According to the World Economic Forum, five trends represent the current state of the art in hybrid work. Knowing these concepts is essential to understanding the challenges of team dynamics and internal communication of the future.
In the aftermath of the pandemic, a world suffering from war, energy crisis, and inflation, people have started to choose to have more than one job to pay their bills and safeguard their savings.
This situation directly impacts the quality of life: more stress to meet obligations, less leisure and family time, and more hours dedicated to each job.
Teleworking undoubtedly enabled this possibility, and it is not surprising that those with more than one job also dedicate the weekend to completing their tasks.
Another characteristic of this digital era is the destruction of geographical barriers, the flexibility in schedule, or the ability to exercise the activity from anywhere there is connectivity.
Overemployment requires a lot of discipline and order to avoid mixing tasks and responsibilities.
According to a study cited by the World Economic Forum, 96% of executives in the United States value work done in the office more than at home.
On the other hand, remote employees feel they are not recognized in the same way as those who work in person.
Although many companies are moving towards a more flexible policy that allowed, post-pandemic, people to have a hybrid work schedule and negotiate office hours, this gave rise to the “proximity bias.”
Experts argue that this bias creates inequality and promotes a less equitable and less inclusive organization, in which remote and hybrid employees feel that their career trajectory lags behind that of their colleagues in the office simply because they are less visible.
In addition, they believe that to level the playing field and ensure everyone has access to the same opportunities. Business leaders must actively address proximity bias and create a more inclusive workplace and recognition for achievement and commitment rather than office hours.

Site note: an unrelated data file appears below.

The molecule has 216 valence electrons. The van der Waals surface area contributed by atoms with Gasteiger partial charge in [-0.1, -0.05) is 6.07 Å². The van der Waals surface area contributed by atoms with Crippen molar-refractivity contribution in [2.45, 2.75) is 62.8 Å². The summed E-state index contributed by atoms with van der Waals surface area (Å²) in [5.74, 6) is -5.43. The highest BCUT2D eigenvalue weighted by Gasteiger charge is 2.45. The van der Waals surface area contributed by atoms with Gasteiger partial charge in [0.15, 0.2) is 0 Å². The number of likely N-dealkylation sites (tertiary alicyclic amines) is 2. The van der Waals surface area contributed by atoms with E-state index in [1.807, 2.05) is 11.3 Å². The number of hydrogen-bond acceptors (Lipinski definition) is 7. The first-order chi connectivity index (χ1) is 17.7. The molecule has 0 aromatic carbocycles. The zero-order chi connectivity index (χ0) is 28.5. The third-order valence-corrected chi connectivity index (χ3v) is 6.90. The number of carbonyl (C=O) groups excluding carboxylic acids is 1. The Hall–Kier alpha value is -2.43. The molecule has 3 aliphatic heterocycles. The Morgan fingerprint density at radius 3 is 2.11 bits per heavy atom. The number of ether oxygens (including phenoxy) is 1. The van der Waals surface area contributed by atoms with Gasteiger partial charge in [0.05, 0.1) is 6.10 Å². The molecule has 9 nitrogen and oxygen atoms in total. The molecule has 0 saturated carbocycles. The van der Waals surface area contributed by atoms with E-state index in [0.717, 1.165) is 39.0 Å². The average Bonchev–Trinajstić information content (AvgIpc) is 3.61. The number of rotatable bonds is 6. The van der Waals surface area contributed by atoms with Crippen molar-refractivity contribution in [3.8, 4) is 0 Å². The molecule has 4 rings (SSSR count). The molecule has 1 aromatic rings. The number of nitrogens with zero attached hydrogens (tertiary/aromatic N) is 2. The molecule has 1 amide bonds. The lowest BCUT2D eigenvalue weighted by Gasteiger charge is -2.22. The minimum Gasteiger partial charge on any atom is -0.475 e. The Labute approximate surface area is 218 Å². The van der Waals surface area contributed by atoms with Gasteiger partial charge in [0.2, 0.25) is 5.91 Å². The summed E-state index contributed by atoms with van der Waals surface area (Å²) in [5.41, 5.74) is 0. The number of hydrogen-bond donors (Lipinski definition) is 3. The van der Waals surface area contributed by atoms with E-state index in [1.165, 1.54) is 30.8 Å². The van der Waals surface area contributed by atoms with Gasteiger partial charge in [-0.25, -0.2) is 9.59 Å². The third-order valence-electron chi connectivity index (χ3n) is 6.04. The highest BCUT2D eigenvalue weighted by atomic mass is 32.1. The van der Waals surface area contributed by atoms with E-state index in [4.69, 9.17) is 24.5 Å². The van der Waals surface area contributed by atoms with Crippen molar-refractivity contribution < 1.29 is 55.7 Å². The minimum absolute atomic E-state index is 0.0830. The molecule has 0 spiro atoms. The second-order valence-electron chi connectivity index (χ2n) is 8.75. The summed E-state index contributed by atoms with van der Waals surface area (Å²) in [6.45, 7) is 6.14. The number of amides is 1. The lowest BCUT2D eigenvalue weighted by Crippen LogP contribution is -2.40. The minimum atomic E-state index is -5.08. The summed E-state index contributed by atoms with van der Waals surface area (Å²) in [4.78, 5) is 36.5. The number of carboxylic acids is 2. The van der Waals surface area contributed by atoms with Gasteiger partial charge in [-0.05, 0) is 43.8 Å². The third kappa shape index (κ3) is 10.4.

Social capital or the importance of "frolleagues"
Frolleagues (a mix of friends and work colleagues) are work colleagues who become friends.
According to Microsoft’s Work Trend Index Pulse Report, 80% of Gen Z and Millennials consider colleague friends to be the ones who make the office worthwhile.
Spending long hours in the workplace and the pressure that often comes with achieving goals often leads to casual, relaxed chats where relationships develop that go beyond the door and are sustained outside work hours.
Although this is not new, it has become even more widespread after the pandemic, especially among the younger generations.
Silent resignation or Quiet Quitting
These are those who do the bare minimum in their working hours. Quiet resignation or quitting implies that commitment, motivation, creativity, and the desire to grow are dulled until the person only fulfills the basics for which they were hired.
On the other hand, people also tend to prioritize a more relaxed way of life to avoid stress or burnout.
The home office has sparked unfounded fears among CEOs, who believe that employees are not getting enough done from home.
According to a random daily survey of 2,500 employees conducted by Microsoft,
En todas y cada una de las tendencias que reflejan el presente en el trabajo híbrido, la Comunicación Interna debe tomar un rol protagónico, estableciendo una conversación y feedback de manera continua, brindando información y siendo transparentes entre lo que la compañía pregona (employer branding) y las necesidades de los colaboradores (employer experience) y generando espacios de intercambio para conversar sobre estos nuevos desafíos que se plantean.